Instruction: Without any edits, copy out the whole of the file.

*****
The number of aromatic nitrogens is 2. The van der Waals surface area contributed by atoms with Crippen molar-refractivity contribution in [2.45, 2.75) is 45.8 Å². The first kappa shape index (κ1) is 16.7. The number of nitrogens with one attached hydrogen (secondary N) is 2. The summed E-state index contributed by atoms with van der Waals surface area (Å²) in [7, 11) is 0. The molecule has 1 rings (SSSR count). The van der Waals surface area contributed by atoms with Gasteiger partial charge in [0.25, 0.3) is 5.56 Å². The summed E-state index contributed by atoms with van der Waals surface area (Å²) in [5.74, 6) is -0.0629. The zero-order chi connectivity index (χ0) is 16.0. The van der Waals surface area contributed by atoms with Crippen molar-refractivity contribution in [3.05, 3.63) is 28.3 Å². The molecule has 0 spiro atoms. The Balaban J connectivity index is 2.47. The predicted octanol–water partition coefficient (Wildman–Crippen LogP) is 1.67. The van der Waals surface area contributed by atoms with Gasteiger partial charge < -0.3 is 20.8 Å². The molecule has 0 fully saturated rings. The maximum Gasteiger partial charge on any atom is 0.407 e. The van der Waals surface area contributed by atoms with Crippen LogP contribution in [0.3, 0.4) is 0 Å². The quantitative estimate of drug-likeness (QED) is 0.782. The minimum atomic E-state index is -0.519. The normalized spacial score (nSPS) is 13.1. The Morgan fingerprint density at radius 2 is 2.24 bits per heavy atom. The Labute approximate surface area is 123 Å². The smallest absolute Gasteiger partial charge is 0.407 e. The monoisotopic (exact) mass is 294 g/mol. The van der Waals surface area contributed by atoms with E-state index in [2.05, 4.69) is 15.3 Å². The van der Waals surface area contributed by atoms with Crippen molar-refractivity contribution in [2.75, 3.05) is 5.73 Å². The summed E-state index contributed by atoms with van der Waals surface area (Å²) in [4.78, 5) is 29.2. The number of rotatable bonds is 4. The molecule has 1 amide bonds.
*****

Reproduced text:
The number of aromatic nitrogens is 2. The van der Waals surface area contributed by atoms with Crippen molar-refractivity contribution in [2.45, 2.75) is 45.8 Å². The first kappa shape index (κ1) is 16.7. The number of nitrogens with one attached hydrogen (secondary N) is 2. The summed E-state index contributed by atoms with van der Waals surface area (Å²) in [7, 11) is 0. The molecule has 1 rings (SSSR count). The van der Waals surface area contributed by atoms with Gasteiger partial charge in [0.25, 0.3) is 5.56 Å². The summed E-state index contributed by atoms with van der Waals surface area (Å²) in [5.74, 6) is -0.0629. The zero-order chi connectivity index (χ0) is 16.0. The van der Waals surface area contributed by atoms with Crippen molar-refractivity contribution in [3.05, 3.63) is 28.3 Å². The molecule has 0 spiro atoms. The Balaban J connectivity index is 2.47. The predicted octanol–water partition coefficient (Wildman–Crippen LogP) is 1.67. The van der Waals surface area contributed by atoms with Gasteiger partial charge < -0.3 is 20.8 Å². The molecule has 0 fully saturated rings. The maximum Gasteiger partial charge on any atom is 0.407 e. The van der Waals surface area contributed by atoms with Crippen LogP contribution in [0.3, 0.4) is 0 Å². The quantitative estimate of drug-likeness (QED) is 0.782. The minimum atomic E-state index is -0.519. The normalized spacial score (nSPS) is 13.1. The Morgan fingerprint density at radius 2 is 2.24 bits per heavy atom. The Labute approximate surface area is 123 Å². The smallest absolute Gasteiger partial charge is 0.407 e. The monoisotopic (exact) mass is 294 g/mol. The van der Waals surface area contributed by atoms with E-state index in [2.05, 4.69) is 15.3 Å². The van der Waals surface area contributed by atoms with Crippen molar-refractivity contribution in [2.75, 3.05) is 5.73 Å². The summed E-state index contributed by atoms with van der Waals surface area (Å²) in [4.78, 5) is 29.2. The number of rotatable bonds is 4. The molecule has 1 amide bonds.